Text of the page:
It’s early hours on a Saturday, and you’ve returned from a night out, so it’s time to catch up on some sleep. Nothing compares to the feeling of being reunited with your bed after a night of drinking.
To your shock, you wake up and realise that it’s 7:00am. How can this be? You’ve been out all night so your body should be tired. Well, it turns out that drinking can actually mess up your sleep routine.
“Alcohol introduces toxins into the body, which can cause short- and long-term damage,” explains John Mansour, pharmacist and founder of B4, a vitamin supplement designed to help combat hangovers.
There are actually a few reasons why your body wakes you up earlier than you’d want after going out-out. The first and most simplified reason is that your sleep routine gets ruined.
“You have two types of sleep: non-rapid eye movement (NREM) and rapid eye movement (REM),” Mansour tells Shape.com.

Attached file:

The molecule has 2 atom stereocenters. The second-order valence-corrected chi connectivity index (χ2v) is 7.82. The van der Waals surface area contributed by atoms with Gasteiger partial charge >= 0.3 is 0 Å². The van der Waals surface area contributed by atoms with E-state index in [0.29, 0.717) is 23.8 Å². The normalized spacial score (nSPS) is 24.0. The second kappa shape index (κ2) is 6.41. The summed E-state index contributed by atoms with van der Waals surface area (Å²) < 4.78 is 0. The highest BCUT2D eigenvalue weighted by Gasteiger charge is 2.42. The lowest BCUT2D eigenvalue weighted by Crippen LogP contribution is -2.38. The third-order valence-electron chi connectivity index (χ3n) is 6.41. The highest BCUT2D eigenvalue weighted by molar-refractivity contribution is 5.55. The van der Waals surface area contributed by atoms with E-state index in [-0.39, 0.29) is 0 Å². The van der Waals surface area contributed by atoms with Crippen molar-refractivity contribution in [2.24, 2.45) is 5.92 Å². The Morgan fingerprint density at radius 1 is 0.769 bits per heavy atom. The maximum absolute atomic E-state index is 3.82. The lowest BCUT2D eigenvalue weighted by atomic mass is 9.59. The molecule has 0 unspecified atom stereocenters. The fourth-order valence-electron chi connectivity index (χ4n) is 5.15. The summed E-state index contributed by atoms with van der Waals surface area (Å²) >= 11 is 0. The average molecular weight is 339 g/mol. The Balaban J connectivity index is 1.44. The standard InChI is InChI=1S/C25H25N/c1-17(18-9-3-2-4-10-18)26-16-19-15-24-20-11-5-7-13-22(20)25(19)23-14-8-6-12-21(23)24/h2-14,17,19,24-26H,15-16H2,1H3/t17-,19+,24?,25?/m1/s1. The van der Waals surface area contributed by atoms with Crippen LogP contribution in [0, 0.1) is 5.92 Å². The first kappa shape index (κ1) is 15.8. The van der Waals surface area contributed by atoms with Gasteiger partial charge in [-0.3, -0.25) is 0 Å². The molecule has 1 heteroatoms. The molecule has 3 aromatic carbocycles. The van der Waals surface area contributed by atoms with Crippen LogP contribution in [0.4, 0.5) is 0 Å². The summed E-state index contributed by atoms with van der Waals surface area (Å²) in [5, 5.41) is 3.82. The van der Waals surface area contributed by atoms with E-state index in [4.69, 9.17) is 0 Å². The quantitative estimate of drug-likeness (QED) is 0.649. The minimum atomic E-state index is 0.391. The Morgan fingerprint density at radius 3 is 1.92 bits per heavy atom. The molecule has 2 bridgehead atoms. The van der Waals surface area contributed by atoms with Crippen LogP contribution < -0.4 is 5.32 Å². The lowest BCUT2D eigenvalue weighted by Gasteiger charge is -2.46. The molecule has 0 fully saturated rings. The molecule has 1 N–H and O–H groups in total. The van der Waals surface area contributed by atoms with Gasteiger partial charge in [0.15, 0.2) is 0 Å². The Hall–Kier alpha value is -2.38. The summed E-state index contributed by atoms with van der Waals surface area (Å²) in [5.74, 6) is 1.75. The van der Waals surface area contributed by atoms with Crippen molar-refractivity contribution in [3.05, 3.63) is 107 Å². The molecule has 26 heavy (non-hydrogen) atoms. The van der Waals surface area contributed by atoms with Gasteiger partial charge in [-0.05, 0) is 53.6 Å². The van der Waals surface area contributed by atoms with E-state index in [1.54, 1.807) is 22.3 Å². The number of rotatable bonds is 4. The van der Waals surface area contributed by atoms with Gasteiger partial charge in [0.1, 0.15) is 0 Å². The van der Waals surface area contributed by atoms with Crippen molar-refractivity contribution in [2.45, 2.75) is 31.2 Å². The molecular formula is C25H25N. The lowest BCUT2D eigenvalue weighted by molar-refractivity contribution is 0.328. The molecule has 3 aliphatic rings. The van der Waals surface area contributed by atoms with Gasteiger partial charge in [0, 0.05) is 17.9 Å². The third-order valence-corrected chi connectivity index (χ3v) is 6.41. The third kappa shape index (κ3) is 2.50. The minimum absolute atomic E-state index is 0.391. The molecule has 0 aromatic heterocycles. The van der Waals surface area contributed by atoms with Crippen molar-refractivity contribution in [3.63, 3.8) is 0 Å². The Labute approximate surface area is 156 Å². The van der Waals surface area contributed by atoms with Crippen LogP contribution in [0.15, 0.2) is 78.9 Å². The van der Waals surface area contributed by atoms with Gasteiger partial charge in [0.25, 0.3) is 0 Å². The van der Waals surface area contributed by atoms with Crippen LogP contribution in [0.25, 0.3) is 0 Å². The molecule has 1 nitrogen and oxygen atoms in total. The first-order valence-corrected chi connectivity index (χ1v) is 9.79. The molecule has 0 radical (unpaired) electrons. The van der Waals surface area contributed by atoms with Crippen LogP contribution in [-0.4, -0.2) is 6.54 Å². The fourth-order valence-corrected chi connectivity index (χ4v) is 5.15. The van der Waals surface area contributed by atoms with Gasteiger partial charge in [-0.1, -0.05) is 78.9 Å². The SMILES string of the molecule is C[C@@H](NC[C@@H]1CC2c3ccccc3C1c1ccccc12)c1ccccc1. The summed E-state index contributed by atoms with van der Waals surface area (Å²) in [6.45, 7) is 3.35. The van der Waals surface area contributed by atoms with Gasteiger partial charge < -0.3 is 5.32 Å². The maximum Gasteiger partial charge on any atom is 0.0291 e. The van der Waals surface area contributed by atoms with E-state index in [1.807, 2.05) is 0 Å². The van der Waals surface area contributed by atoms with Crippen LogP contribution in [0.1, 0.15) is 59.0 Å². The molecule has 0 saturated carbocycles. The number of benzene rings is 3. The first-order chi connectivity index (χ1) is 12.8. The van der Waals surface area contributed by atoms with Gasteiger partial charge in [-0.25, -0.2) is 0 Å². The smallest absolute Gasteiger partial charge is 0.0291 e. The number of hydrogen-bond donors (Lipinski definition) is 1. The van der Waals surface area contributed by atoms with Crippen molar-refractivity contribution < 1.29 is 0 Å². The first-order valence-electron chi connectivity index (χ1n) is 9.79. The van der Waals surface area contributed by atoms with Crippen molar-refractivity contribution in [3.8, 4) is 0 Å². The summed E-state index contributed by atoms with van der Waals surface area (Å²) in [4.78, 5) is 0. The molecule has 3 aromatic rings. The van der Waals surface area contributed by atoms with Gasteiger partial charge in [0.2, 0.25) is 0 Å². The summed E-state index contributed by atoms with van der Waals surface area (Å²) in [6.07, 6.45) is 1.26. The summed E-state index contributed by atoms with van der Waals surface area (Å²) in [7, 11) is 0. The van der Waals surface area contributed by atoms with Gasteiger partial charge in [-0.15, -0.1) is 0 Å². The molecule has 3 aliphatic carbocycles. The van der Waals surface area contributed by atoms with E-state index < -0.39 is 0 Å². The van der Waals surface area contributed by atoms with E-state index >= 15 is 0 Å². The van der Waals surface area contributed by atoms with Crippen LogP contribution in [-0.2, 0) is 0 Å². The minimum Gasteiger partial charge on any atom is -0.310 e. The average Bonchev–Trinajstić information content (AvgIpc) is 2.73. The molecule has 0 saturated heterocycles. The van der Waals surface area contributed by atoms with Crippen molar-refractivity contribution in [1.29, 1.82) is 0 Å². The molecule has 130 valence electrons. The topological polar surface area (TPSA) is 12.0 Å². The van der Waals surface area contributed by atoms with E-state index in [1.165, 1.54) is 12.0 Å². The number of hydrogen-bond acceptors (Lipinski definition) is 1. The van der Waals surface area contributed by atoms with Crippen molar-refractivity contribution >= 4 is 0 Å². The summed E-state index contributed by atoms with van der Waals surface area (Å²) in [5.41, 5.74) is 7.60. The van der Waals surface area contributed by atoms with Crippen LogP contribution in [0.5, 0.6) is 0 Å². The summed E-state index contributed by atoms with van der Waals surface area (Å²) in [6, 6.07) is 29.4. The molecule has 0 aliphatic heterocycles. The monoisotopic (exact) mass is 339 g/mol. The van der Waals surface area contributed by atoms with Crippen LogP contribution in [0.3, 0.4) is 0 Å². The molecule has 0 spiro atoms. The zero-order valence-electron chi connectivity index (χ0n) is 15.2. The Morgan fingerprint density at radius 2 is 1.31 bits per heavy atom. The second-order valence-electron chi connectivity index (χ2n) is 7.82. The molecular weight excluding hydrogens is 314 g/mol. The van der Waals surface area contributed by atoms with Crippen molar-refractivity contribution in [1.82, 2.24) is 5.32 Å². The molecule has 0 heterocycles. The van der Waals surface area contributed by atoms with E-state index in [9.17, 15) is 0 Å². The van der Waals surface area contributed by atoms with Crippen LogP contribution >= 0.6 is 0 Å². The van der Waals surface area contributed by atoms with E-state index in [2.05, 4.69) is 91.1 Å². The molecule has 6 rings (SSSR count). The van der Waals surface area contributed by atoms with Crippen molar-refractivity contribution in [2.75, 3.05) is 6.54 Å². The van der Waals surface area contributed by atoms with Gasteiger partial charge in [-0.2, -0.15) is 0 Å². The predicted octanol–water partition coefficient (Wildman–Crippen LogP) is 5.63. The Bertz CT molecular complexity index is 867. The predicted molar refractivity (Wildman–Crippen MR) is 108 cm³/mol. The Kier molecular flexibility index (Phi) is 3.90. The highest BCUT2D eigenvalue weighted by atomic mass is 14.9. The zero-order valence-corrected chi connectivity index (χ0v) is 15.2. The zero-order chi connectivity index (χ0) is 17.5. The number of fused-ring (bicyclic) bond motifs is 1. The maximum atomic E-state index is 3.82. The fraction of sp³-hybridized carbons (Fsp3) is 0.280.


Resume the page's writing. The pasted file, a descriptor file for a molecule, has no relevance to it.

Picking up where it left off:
Your body responds to diluting toxins by splitting them down and trying to get them to leave your body as soon as possible. However, when you’re drinking for an extended period of time your body won’t be able to remove the toxins quickly or easily.
After you drink, you fall asleep a lot quicker and go into a deep sleep faster, which is why it feels so good to fall asleep after a night out.
However, changes to your sleep cycles can destroy the natural transition between REM and NREM meaning you don’t get as much REM sleep.
A lighter sleep is a REM sleep which puts you into a dreaming state and these short stints are mixed with NERM sleep, a deeper sleep that refreshes the mind and body whilst repairing your muscles. We experience both cycles during the night.
After a night of drinking, you’re more likely to experience several disruptions in your sleep due to your body’s effort to process the alcohol when you’re sleeping.
“For one, a chemical process called glutamine rebound can stimulate your body and wake you up,” Mansour adds.
Glutamine is the biggest amino acid in the body and helps with several bodily functions, such as intestinal health, immune function, and stress management.
“When you drink, your body stops producing glutamine but doesn’t stop using it. When the alcohol is cleared, your body realises it’s lacking glutamine in a major way, and this causes your body to quickly produce and distribute glutamine through the body to make up for the imbalance,” he explains.
This glutamine rush has a stimulatory effect that can wake you up.